Britain will remain a 'dedicated European power' even after Brexit, says Foreign Secretary Boris Johnson

 Britain's Foreign Minister Boris Johnson has said that Britain would remain a "dedicated European power" even after it exits the EU.
Britain's Foreign Minister Boris Johnson has said that Britain would remain a "dedicated European power" even after it exits the EU.PHOTO: AFP

POTSDAM, GERMANY (AFP) - British Foreign Secretary Boris Johnson pledged on Thursday (Sept 1) that Britain would remain a "dedicated European power" even after it left the European Union, at an international security policy meeting in Germany.

Mr Johnson told reporters at a gathering of the Organization for Security and Co-operation in Europe (OSCE) in the eastern city of Potsdam that Brexit would not cut Britain off from the continent.

Mr Johnson said his attendance was "part of the broader message that we're making to the world that, whatever our relationship is going to be with the treaties of the European Union, the United Kingdom is not leaving Europe".

"Broadly conceived, we are a European country, we're a dedicated European power," said Mr Johnson, who took office in the wake of the shock June referendum in favour of Britain leaving the EU.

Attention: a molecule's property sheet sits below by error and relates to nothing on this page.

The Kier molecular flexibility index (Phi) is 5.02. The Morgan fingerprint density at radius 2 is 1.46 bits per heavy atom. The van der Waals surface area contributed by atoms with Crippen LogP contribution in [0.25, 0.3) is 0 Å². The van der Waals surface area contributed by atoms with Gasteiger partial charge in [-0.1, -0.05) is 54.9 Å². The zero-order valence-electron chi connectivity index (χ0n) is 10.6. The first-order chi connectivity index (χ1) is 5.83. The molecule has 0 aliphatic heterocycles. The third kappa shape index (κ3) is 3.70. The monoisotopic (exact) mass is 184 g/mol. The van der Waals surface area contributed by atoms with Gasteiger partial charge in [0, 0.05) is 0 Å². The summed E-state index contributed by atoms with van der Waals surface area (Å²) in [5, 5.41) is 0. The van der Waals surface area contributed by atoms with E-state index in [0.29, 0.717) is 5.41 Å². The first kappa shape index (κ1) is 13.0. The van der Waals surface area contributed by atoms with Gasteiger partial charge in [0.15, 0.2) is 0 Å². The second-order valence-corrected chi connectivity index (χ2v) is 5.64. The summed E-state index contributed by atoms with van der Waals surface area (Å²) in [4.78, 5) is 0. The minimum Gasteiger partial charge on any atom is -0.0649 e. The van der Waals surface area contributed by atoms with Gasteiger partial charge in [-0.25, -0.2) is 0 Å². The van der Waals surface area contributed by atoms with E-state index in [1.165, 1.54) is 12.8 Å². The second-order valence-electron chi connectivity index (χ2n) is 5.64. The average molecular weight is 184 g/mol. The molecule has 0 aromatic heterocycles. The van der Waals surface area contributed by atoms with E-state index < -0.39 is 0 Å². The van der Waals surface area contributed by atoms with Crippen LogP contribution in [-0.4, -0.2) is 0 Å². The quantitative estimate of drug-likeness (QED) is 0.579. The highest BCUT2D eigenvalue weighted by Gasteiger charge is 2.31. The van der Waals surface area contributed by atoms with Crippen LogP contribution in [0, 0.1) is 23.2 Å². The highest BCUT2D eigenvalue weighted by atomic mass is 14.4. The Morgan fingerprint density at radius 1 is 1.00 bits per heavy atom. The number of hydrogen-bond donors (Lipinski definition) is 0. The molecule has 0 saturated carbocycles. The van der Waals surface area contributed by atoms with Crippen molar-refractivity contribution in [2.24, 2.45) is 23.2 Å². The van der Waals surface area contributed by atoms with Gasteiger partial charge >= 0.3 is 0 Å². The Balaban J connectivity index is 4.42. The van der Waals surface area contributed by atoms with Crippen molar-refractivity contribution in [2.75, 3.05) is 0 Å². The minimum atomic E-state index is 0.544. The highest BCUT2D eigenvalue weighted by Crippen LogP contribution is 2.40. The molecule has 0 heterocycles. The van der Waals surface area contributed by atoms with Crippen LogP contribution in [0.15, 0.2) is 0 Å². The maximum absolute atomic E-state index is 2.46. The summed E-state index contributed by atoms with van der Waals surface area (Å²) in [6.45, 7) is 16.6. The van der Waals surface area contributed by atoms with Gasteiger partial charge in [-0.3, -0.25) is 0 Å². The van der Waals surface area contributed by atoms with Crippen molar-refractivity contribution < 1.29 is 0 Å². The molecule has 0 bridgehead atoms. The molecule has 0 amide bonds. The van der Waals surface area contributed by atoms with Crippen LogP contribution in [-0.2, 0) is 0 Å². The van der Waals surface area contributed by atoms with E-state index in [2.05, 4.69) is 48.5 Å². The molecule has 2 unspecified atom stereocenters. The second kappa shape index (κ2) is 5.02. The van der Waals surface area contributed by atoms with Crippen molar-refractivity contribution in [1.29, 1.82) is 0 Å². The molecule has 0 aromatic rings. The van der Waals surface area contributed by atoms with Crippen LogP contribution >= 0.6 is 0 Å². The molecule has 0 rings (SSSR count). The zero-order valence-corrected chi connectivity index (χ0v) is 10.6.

"We are going to remained integrally involved in the diplomacy and politics of our continent."

Calling the OSCE a "fantastic organisation", he said the one-day informal meeting of 40 foreign ministers from its member states would focus largely on tensions in eastern Ukraine.

"I think today everybody would agree that the wide, great continent of Europe is in a much, much better place, is in a much better state than it was 30 years ago but clearly there are problems," he said.

"We'll be talking about... what we can do to make sure that the OSCE monitors are able to have the access that they need and that the territorial integrity of (Ukraine) is fully and properly respected."

OSCE monitors in eastern Ukraine have recorded regular violations of a ceasefire and a political reconciliation agreement signed in the Belarussian capital Minsk in February 2015.

The truce has done little to end the daily loss of life of civilians and fighters on both sides.